This post is not about Bill Cosby.

This post is not about Bill Cosby. November 25, 2014

If you want to talk about Bill Cosby (or Bill Clinton, or Woody Allen, or Roman Polanski) please find a conversation somewhere else. This post is about what you are supposed to do if you’ve been raped. What’s the next step?

Reading comments by self-identified Catholic conservatives in the last few days, this is what I have learned . . .

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  • Susan Anne

    Sadly, Simcha, you’re 100% correct. A victim can’t ever be vindicated, so people should just not get themselves victimized in the first place.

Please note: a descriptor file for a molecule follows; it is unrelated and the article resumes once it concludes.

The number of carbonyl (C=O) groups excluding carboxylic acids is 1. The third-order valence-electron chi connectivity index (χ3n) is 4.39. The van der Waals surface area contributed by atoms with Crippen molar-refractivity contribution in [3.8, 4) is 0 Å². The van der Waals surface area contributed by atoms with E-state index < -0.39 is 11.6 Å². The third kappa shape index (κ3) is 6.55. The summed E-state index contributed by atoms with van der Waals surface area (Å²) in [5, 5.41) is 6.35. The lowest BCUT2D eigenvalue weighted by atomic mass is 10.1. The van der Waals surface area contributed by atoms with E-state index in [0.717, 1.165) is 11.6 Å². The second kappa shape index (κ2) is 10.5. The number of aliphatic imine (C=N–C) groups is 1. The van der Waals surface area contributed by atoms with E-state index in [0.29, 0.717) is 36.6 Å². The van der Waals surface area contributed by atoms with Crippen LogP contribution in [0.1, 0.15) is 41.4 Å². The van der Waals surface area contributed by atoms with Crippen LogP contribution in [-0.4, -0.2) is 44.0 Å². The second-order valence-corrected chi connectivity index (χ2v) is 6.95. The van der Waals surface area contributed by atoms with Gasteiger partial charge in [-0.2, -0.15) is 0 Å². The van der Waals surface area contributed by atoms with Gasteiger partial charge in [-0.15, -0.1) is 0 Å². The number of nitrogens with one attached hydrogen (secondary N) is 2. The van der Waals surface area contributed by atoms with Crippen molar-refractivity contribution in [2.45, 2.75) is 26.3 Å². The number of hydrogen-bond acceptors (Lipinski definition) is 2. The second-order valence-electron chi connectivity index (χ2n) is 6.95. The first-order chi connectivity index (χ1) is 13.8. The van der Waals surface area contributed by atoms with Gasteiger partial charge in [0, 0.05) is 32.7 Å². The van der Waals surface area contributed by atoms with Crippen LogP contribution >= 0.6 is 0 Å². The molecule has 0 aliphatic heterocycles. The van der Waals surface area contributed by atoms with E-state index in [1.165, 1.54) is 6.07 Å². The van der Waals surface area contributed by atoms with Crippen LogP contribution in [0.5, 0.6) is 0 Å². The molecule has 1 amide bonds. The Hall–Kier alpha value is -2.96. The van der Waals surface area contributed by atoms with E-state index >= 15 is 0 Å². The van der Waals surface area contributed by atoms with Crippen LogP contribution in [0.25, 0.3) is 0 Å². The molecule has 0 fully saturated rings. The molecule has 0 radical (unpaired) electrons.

There’s something sick about hearing victims’ claims which apparently pushes most non-victims into a state of instinctive and vehement denial mode. Perhaps it’s the utter, unfathomable horror of the victim’s claims which rocks the little bubble world of so many doubters. Or maybe it’s moral laziness: “If she’s telling the truth, then I have to help, and helping is work! Besides, it’s uncomfortable, and inconvenient!”

    All the above catch-22s apply to victims of domestic abuse, too.

  • I think Susan Anne is on to something. Some things are so awful the mind recoils. Also, we’re a presumption-of-innocence culture, and rape is very hard to prove.

    • irena mangone

      What about those miserable pedophiles nobody believed the children in the church either. What about marital rape. Will this never end